What just happened? Is it even possible to describe the last two months and the impact the global pandemic has had on each of us, our communities, the state, the nation and the world? How do we look to the future if we still do not fully understand today?
As you read this article, people are still losing the battle to the COVID-19 virus. The number of new cases has begun to slow down, but are we sure that we have learned enough to move forward correctly?
Consider that we are at the right time to take a breather. Have faith and trust that the experts are making the right decisions to assure our safety as we re-open our lives and businesses. While many facets of the bigger picture can be endlessly debated, maybe this is an excellent time to reflect on how we did. What did we recognize in our situations that made this crisis one of personal change, discomfort and loss of control?
In the beginning, everyone experienced some new fear and anxiety. We were trying to comprehend that the world was facing a novel virus, which needed to be defined because none of us had experienced such an illness. We had to become educated on symptoms, what to watch out for, how to know if it was time to see or call a medical provider. We were told to shelter-in-place and practice proper social distancing. Today we cannot go into public without a protective facial mask. The grocery stores have limited purchase of some items, and, for the first time in our lives, we are told what to do and where to do it by the government. This is not the norm in the United States. These changes make us wary and anxious.
Despite the obvious tragedies of the COVID-19 pandemic, it is possible that some good came from the extra time at home. Our community health nurses routinely provide blood pressure and blood glucose monitoring services at clinics that were all shut down.
We asked how they filled the time while sheltering in place. Similar to many of you, they used the time to do household chores and projects put off in the past. They reorganized, cleaned out, and sifted through years of keepsakes in an effort to clear out the clutter. They tended their gardens. They focused on their loved ones in old fashioned ways, like doing puzzles, family game nights, enjoying being together over meals.
Most took more time cooking, and many made sure that they watched out for their neighbors, making deliveries for those too concerned to leave their homes.
They extended themselves in new roles to assist the VNA, making sure that we would be able to do business as usual. They spearheaded volunteer campaigns and donations to the VNA, and because of their efforts, we are well-stocked and well prepared. Some also said they took this time to review their personal documents; reviewing wills, health care requests, and organizing those files.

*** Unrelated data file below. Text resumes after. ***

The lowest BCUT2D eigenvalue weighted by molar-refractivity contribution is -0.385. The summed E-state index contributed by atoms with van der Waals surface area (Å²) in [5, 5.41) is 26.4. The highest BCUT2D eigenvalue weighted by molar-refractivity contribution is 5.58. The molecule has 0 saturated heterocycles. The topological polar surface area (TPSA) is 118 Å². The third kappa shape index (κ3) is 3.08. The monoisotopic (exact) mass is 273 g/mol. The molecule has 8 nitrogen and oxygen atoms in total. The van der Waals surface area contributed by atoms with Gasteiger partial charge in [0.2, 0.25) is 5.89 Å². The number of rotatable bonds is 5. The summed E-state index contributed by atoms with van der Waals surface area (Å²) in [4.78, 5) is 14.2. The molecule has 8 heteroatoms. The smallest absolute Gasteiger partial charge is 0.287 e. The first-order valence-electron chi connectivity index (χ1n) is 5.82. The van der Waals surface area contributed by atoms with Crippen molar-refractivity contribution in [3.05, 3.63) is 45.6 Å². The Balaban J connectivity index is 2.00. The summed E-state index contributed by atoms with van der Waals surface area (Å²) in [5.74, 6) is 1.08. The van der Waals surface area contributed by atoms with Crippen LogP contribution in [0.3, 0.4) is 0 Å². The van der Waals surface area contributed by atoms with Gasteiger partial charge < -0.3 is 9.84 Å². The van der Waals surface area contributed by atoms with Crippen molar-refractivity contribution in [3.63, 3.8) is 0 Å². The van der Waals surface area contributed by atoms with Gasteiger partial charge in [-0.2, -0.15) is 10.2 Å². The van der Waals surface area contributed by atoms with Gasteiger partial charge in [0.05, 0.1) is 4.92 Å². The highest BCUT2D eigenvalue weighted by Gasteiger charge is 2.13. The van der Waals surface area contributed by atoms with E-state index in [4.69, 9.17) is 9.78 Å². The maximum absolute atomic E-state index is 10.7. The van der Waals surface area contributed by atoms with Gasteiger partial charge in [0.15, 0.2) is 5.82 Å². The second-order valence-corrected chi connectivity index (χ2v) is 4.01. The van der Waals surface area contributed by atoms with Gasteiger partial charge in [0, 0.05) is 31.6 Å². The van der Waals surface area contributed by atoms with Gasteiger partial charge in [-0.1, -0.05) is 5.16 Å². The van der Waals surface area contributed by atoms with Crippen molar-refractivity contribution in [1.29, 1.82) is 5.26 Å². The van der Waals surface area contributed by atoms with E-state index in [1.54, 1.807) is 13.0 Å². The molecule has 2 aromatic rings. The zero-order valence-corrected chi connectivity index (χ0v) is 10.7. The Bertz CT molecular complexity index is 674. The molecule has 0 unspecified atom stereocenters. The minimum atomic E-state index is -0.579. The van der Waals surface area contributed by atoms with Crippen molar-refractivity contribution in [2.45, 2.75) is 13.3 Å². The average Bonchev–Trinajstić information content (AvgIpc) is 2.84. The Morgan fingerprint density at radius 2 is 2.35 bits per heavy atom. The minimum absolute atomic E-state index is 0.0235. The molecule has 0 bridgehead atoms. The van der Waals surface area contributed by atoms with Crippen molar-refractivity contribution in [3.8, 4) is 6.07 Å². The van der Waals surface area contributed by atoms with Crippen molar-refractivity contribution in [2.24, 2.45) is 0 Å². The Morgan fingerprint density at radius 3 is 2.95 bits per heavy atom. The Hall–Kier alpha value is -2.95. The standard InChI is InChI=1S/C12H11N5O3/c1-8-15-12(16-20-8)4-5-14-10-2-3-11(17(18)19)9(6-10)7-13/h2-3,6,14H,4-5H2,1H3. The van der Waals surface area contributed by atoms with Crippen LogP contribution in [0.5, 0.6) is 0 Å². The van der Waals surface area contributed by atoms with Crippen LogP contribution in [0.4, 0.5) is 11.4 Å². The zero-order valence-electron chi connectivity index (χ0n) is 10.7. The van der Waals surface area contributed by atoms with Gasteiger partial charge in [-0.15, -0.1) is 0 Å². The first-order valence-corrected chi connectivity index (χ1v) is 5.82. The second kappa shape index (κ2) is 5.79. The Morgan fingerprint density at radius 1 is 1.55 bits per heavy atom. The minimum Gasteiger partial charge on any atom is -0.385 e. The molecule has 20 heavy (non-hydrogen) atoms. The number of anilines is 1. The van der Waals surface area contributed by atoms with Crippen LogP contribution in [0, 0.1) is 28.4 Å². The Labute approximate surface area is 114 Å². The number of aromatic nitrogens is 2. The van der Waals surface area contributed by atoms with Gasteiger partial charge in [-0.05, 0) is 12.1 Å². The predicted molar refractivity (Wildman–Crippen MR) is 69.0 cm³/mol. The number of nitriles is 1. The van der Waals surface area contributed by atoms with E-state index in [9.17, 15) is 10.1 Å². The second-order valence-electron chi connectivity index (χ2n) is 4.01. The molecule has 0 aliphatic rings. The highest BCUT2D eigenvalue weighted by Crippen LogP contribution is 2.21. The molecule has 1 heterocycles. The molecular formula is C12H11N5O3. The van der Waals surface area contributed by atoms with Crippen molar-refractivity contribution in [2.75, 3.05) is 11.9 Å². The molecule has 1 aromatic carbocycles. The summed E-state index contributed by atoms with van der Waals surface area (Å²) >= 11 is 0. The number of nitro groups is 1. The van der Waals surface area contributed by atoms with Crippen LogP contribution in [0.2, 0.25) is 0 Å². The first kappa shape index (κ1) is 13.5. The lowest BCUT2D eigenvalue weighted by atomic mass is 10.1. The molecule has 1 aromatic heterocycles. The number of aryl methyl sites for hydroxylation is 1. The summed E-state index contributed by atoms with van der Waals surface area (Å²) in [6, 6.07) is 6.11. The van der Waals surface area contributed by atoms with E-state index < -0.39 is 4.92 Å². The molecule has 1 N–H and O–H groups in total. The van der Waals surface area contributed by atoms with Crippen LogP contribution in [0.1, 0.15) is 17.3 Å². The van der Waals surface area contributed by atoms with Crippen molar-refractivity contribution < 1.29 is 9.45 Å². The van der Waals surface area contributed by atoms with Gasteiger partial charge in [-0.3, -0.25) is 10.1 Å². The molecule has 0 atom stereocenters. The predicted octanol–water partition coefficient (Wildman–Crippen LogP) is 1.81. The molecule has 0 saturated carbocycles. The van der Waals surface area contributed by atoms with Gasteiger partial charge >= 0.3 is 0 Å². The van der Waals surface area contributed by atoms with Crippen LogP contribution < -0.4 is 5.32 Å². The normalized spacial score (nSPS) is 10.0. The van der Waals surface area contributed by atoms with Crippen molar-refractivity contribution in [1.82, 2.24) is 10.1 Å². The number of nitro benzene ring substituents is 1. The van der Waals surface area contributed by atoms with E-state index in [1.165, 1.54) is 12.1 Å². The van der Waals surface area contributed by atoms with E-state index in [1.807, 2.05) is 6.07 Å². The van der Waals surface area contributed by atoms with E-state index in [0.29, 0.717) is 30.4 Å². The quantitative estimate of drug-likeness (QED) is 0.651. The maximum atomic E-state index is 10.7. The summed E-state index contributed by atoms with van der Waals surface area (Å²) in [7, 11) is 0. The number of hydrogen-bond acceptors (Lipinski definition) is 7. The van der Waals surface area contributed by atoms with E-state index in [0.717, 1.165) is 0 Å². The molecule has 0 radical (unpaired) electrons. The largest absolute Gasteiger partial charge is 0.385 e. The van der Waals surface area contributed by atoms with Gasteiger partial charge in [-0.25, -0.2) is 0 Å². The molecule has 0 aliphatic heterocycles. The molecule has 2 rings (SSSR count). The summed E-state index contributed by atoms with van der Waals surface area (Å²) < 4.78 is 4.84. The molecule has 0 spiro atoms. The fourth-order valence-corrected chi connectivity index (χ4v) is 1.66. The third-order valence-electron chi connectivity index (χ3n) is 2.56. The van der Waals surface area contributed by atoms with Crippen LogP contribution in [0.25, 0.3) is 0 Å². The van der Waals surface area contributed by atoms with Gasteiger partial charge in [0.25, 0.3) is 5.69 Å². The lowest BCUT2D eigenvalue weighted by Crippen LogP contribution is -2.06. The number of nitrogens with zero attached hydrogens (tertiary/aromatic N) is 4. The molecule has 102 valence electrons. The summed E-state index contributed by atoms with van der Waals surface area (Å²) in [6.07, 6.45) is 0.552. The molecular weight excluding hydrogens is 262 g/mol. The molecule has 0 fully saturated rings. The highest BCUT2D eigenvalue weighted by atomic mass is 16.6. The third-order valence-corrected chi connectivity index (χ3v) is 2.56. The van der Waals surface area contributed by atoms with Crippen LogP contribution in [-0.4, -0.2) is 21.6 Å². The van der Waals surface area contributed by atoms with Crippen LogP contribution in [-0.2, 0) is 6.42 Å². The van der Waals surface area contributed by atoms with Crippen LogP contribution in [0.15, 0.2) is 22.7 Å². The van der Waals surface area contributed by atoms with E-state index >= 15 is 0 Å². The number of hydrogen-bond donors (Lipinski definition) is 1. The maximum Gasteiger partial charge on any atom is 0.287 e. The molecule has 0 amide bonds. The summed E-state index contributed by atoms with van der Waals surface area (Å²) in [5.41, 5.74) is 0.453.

Most walked many more miles than usual, and all of them chose to look on the bright side as best they could. Interestingly, they all said that the extra time on hand let them focus more time on each other and their families, especially those not close. Everyone became experts at video chatting, using FaceTime and Zoom as the next best thing to a grandparent’s hug.
Here’s what they identified that translates to each of us. Social isolation and loneliness are very real syndromes that can lead to deepening depression and anxiety, and lead to crippling levels of fear. This needs to be combated, and the nurses found ways to cope. They have all survived just fine—as did the majority of us. They identified how important it is to keep busy, keep positive, and most critically, how to stay connected. We are social beings. Whether or not we find the same level of comfort in big groups, we all need other people in our daily lives. Finding ways to stay connected, cared for, as well as to care for others, even if only in conversation, is vital to keeping our spirits up.
A 2018 National Survey by Cigna Healthcare indicated that nearly half of those surveyed described feeling as though they were alone—either sometimes or always. According to a meta-analysis co-authored by Julianne Hold-Lunstad, Ph.D., at Brigham Young University, lack of social connection heightens health risks as much as smoking 15 cigarettes a day or having an alcohol-use disorder. Her study found that loneliness and social isolation were twice as harmful to physical and mental health as obesity.
Given what we are experiencing, doesn’t it make us stop and think? We owe it to ourselves, especially as we move forward into an uncertain future, to do all that we can to prevent illness and take care of ourselves.
Think about what you did to get through these last two and a half months, and what you will do going forward. Think about how essential managing loneliness and social isolation is and gear up better for your day-to-day life. We do not need another health-care crisis to develop this vital part of our emergency preparedness.
Stocking up on toilet paper is important but taking care of your mental health and well-being comes first. Plan now. Work on your introspection and develop the skills you need to stay connected. Together, anything is possible.
By Nancy A. Scheetz, APRN, Executive Director, Farmington Valley VNA